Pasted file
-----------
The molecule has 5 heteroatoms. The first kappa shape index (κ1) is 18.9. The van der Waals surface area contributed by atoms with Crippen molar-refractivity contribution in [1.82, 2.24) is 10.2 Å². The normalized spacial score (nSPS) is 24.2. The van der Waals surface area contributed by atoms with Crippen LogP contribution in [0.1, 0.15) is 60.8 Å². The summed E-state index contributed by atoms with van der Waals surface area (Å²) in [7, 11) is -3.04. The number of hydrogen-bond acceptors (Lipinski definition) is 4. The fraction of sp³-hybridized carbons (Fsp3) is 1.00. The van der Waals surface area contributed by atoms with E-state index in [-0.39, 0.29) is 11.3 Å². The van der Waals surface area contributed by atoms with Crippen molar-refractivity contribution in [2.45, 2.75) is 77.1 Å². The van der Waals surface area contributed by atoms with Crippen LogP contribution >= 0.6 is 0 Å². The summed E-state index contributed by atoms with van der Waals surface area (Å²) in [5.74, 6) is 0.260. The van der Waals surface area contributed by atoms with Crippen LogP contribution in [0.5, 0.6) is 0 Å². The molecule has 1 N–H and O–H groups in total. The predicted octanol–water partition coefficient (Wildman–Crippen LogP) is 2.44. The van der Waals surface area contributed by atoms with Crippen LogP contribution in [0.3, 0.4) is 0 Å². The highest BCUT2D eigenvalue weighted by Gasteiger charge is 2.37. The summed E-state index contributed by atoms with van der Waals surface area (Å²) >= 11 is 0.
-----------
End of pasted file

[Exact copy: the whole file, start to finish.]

The molecule has 5 heteroatoms. The first kappa shape index (κ1) is 18.9. The van der Waals surface area contributed by atoms with Crippen molar-refractivity contribution in [1.82, 2.24) is 10.2 Å². The normalized spacial score (nSPS) is 24.2. The van der Waals surface area contributed by atoms with Crippen LogP contribution in [0.1, 0.15) is 60.8 Å². The summed E-state index contributed by atoms with van der Waals surface area (Å²) in [7, 11) is -3.04. The number of hydrogen-bond acceptors (Lipinski definition) is 4. The fraction of sp³-hybridized carbons (Fsp3) is 1.00. The van der Waals surface area contributed by atoms with E-state index in [-0.39, 0.29) is 11.3 Å². The van der Waals surface area contributed by atoms with Crippen molar-refractivity contribution in [2.45, 2.75) is 77.1 Å². The van der Waals surface area contributed by atoms with Crippen LogP contribution >= 0.6 is 0 Å². The summed E-state index contributed by atoms with van der Waals surface area (Å²) in [5.74, 6) is 0.260. The van der Waals surface area contributed by atoms with Crippen LogP contribution in [0.5, 0.6) is 0 Å². The molecule has 1 N–H and O–H groups in total. The predicted octanol–water partition coefficient (Wildman–Crippen LogP) is 2.44. The van der Waals surface area contributed by atoms with Crippen LogP contribution in [0.3, 0.4) is 0 Å². The highest BCUT2D eigenvalue weighted by Gasteiger charge is 2.37. The summed E-state index contributed by atoms with van der Waals surface area (Å²) >= 11 is 0.